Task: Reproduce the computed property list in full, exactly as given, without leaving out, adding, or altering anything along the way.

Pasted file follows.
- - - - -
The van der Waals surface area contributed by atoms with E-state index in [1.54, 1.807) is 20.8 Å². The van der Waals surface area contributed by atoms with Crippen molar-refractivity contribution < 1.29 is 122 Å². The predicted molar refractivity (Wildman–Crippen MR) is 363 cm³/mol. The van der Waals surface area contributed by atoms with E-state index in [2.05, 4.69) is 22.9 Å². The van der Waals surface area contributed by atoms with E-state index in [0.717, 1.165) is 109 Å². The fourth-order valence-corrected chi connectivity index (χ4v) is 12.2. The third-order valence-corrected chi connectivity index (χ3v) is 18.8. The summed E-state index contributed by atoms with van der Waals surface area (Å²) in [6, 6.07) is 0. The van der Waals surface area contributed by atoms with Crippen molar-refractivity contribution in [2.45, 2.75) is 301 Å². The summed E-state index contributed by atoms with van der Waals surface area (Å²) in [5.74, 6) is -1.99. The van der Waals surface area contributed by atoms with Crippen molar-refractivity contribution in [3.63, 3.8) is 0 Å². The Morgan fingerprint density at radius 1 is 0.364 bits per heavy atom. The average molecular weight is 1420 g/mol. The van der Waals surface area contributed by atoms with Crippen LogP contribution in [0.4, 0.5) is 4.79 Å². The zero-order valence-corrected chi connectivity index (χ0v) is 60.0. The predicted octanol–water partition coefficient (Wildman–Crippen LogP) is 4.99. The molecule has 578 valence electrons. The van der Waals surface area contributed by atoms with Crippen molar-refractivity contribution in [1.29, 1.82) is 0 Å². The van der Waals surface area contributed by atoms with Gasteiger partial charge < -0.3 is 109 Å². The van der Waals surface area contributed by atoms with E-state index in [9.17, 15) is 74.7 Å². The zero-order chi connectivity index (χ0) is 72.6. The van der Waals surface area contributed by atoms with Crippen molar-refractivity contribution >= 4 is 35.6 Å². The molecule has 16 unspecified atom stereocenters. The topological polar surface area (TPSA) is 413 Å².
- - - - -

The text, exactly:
The van der Waals surface area contributed by atoms with E-state index in [1.54, 1.807) is 20.8 Å². The van der Waals surface area contributed by atoms with Crippen molar-refractivity contribution < 1.29 is 122 Å². The predicted molar refractivity (Wildman–Crippen MR) is 363 cm³/mol. The van der Waals surface area contributed by atoms with E-state index in [2.05, 4.69) is 22.9 Å². The van der Waals surface area contributed by atoms with E-state index in [0.717, 1.165) is 109 Å². The fourth-order valence-corrected chi connectivity index (χ4v) is 12.2. The third-order valence-corrected chi connectivity index (χ3v) is 18.8. The summed E-state index contributed by atoms with van der Waals surface area (Å²) in [6, 6.07) is 0. The van der Waals surface area contributed by atoms with Crippen molar-refractivity contribution in [2.45, 2.75) is 301 Å². The summed E-state index contributed by atoms with van der Waals surface area (Å²) in [5.74, 6) is -1.99. The van der Waals surface area contributed by atoms with Crippen molar-refractivity contribution in [3.63, 3.8) is 0 Å². The Morgan fingerprint density at radius 1 is 0.364 bits per heavy atom. The average molecular weight is 1420 g/mol. The van der Waals surface area contributed by atoms with Crippen LogP contribution in [0.4, 0.5) is 4.79 Å². The zero-order valence-corrected chi connectivity index (χ0v) is 60.0. The predicted octanol–water partition coefficient (Wildman–Crippen LogP) is 4.99. The molecule has 578 valence electrons. The van der Waals surface area contributed by atoms with Crippen molar-refractivity contribution in [1.29, 1.82) is 0 Å². The van der Waals surface area contributed by atoms with Gasteiger partial charge < -0.3 is 109 Å². The van der Waals surface area contributed by atoms with E-state index in [9.17, 15) is 74.7 Å². The zero-order chi connectivity index (χ0) is 72.6. The van der Waals surface area contributed by atoms with Crippen molar-refractivity contribution >= 4 is 35.6 Å². The molecule has 16 unspecified atom stereocenters. The topological polar surface area (TPSA) is 413 Å².